The appearance of a small. Arrow-Cross group with no more than about 50 members, which planned to hold a demonstration on October 15 (the day the Hungarian Nazis. Hitler’s last allies, seized power in 1944), caused a storm in Hungarian public life. In Attila Novák’s view, however, the entire affair has been blown up out of all proportion, and it only serves to strengthen the identity of the political Left and the official Jewish community – the real danger lies elsewhere, namely that the mainstream Right is legitimizing the anti-Semitic voices centred around the extreme right weekly Magyar Demokrata.
“Operation Last Chance”, launched by the Simon Wiesenthal Centre, aimed at tracking down war criminals and bringing them to trial was received unfavourably not only by the Right, but also by the Left in Hungary. János Gadó discusses the possible reasons for this unfavourable reception. In his view, there are two main reasons. On the one hand, at the core of the operation initiated by the Wiesenthal Centre is the effort to publicize Eastern Europe’s responsibility in the persecution of the Jews during World War 2, which has by now become something of a commonplace in Hungary, and many Hungarian Holocaust scholars feel that the Centre is largely ignoring their work in this field. On the other, the Centre is essentially based in the US and Israel, both countries whose prestige is rather low even in “progressive” left-wing public opinion.
“George Soros dislikes two things about himself: that he is a capitalist and that he is Jewish. His books, his articles, his lectures and his interviews reflect how he has arrived at a rather curious interpretation of “open societies”, which in his case incorporates also a critique of globalisation and capitalism. His assertion that Israel, Jewry and he himself is also responsible for growing anti-Semitism, made in November last year, stirred a great public outcry.” László Seres and Attila Novák offer an analysis of the policies pursued by the renowned businessman.
Discussed in this month’s media review are the deceptive voices in the spirit of political correctness in the left-wing media and the spitefulness of the right-wing media as far as issues regarding Jews and the Near East are concerned. Left-wing writers regularly obscure the fact that the Islam fundamentalism lies at the heart of terrorism, claiming that “extremists are to be found everywhere” in the spirit of political correctness. In an article published on September 11, 2004, Magyar Nemzet, a right-wing daily, expressed the opinion that “it is still unclear who can be blamed for the terrorist attacks on September 11”, and cautiously propagates the lie (popular among the extreme right, the extreme left and radical Islam) that the US and Israel are to be blamed for the tragedy.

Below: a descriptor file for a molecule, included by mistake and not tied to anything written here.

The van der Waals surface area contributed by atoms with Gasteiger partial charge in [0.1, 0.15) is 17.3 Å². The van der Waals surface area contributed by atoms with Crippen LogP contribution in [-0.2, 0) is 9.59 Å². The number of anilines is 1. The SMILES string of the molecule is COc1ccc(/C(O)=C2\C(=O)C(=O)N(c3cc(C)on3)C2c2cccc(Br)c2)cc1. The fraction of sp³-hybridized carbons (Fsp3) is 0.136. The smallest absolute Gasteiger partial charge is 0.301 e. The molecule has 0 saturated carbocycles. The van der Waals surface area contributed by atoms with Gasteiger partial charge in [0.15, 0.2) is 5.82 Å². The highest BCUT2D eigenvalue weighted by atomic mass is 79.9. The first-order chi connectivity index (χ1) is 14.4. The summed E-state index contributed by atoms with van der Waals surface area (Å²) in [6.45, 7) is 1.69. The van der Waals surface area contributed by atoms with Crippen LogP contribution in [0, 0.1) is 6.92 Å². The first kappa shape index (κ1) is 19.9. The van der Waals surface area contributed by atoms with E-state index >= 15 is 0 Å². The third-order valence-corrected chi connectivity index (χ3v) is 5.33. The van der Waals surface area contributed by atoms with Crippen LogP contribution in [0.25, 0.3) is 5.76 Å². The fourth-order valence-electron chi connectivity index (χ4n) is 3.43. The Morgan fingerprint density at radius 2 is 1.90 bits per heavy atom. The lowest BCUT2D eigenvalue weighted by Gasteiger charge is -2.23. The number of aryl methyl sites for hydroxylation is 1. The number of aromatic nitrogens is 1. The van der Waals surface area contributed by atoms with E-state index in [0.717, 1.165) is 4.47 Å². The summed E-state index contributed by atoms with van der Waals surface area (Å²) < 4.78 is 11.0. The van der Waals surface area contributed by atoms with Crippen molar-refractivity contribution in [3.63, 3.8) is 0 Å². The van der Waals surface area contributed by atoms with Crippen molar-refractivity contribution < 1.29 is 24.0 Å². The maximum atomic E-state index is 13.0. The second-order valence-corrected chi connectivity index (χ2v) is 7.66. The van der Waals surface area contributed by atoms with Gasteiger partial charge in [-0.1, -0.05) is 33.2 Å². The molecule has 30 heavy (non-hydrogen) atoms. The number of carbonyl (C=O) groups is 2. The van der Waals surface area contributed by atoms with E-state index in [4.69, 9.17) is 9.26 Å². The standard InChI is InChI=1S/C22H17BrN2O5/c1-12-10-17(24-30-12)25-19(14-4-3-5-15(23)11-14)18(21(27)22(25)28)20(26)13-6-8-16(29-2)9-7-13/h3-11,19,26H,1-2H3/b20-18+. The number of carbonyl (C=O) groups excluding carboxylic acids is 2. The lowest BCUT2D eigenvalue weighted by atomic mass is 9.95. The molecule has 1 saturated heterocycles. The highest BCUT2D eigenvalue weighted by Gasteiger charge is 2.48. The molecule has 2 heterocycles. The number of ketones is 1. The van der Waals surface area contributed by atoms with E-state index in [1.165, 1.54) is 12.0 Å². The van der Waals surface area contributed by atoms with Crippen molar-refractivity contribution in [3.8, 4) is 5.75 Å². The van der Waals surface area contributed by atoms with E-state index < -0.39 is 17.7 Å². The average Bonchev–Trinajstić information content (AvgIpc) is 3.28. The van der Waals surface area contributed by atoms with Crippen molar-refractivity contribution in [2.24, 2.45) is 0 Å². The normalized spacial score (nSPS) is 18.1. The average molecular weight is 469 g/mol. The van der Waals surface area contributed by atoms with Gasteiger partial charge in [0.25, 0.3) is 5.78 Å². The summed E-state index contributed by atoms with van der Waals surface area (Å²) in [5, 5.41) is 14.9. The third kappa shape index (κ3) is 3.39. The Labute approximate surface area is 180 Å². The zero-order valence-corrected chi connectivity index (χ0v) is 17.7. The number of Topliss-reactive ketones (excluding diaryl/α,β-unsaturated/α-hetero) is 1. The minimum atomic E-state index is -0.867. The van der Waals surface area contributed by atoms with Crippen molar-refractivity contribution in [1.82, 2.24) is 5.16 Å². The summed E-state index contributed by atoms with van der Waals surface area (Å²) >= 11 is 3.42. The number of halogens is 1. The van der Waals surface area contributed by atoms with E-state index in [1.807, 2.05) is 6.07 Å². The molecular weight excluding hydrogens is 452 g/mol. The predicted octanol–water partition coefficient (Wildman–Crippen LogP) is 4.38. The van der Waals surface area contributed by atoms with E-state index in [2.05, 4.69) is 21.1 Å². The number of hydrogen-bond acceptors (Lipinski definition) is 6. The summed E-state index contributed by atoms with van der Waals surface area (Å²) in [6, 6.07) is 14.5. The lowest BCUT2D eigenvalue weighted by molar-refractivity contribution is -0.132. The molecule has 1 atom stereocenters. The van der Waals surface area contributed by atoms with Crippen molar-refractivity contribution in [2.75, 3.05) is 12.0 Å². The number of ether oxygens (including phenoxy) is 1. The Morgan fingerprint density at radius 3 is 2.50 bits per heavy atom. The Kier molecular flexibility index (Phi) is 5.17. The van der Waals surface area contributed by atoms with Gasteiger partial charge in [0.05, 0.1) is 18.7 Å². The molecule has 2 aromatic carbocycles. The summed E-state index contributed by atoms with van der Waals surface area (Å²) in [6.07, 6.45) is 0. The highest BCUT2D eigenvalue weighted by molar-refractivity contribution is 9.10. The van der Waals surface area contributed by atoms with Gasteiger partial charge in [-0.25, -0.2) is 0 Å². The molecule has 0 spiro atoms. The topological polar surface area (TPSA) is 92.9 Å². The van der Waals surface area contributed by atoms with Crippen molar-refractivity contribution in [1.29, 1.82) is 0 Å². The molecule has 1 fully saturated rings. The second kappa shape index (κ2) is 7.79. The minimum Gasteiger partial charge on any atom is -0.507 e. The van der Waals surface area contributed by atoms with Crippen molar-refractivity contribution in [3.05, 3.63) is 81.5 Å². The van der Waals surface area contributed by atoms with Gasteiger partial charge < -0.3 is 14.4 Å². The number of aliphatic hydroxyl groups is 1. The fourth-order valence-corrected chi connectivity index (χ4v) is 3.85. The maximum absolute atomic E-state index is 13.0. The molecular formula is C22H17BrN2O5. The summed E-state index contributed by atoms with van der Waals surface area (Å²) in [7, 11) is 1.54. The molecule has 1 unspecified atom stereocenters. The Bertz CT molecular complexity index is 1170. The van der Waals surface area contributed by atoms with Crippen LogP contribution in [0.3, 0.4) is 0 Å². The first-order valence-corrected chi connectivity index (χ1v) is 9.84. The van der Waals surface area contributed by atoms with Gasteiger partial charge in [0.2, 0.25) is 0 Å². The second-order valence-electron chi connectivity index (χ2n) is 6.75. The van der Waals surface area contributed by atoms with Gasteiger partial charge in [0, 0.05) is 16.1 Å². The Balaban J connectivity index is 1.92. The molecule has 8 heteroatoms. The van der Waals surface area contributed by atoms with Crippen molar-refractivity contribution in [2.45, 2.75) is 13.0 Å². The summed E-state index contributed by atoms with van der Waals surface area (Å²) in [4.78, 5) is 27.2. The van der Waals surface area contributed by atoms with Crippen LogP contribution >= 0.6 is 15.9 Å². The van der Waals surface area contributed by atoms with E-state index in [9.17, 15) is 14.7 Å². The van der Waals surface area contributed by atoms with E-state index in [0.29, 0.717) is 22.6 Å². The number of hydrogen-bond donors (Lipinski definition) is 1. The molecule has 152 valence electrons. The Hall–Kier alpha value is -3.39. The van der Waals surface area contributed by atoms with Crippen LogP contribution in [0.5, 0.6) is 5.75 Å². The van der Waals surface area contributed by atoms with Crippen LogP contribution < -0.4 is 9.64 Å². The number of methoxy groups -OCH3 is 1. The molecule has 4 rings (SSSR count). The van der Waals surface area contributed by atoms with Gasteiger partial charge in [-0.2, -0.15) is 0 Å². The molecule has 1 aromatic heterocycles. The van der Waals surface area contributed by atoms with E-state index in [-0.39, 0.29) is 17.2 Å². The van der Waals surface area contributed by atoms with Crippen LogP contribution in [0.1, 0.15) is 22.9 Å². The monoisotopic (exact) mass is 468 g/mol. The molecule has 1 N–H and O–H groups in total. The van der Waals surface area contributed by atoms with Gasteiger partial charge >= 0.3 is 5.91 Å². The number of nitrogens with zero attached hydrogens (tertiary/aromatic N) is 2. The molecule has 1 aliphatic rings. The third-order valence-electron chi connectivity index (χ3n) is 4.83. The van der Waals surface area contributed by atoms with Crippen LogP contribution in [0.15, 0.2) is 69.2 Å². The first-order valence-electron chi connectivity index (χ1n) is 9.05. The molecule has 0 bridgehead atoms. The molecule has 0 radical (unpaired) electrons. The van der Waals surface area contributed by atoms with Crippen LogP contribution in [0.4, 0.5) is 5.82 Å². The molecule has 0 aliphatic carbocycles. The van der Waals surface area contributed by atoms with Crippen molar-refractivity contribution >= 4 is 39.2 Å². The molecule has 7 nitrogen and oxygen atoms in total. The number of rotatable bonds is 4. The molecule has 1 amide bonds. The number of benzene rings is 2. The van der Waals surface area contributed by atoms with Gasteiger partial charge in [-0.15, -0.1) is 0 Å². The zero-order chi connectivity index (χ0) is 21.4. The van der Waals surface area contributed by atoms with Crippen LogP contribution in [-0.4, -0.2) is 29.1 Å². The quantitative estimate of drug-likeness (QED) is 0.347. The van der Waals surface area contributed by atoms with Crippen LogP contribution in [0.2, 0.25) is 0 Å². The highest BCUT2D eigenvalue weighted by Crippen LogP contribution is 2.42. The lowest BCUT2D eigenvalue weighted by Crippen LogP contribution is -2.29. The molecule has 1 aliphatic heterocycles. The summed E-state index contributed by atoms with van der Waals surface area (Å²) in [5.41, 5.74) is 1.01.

“Tragedy does not end with the burial of the dead; for many people, the daily fight against changed health and, often, mental conditions begins that very day – the struggle with the recurring images of the tragedy, the struggle to overcome fear, enabling the victim to board a bus again and to venture into the city.” Zsuzsa Shiri describes the Israeli social worker network caring for the victims of terrorism.
An article on the activity of the Hungarian Jewish Social Help Fund examines the question of what support members of the Jewish community can count on in addition to the traditional social care, to whom families can turn with second and third generation Holocaust-related traumas and what kind of help they can expect.
The Hungarian Orthodox community elected a new president in August following the death of Herman Fixler, who filled this post for over thirty-five years. László Herczog, the new president, was the earlier chief secretary of the community. In Márton Csáki’s view, one of the positive changes compared to the earlier, strong hand leadership style, is that the elections elicited a great interest and a flurry of activity among community members.
“Jewish stones in the Hungarian landscape” – Gábor T. Szántó describes his tour of the synagogues and cemeteries in northeaster Hungary and southern Slovakia.
In the centre of Susan Rubin Suleiman’s writing (“Zirc”) is a family photo made in February, 1944, on which a four year old Jewish girl smiles into the camera in a photo studio. What false sense of security motivated the girl’s mother to act as if times were normal, just one month before the German occupation of Hungary? – is the author’s puzzled question.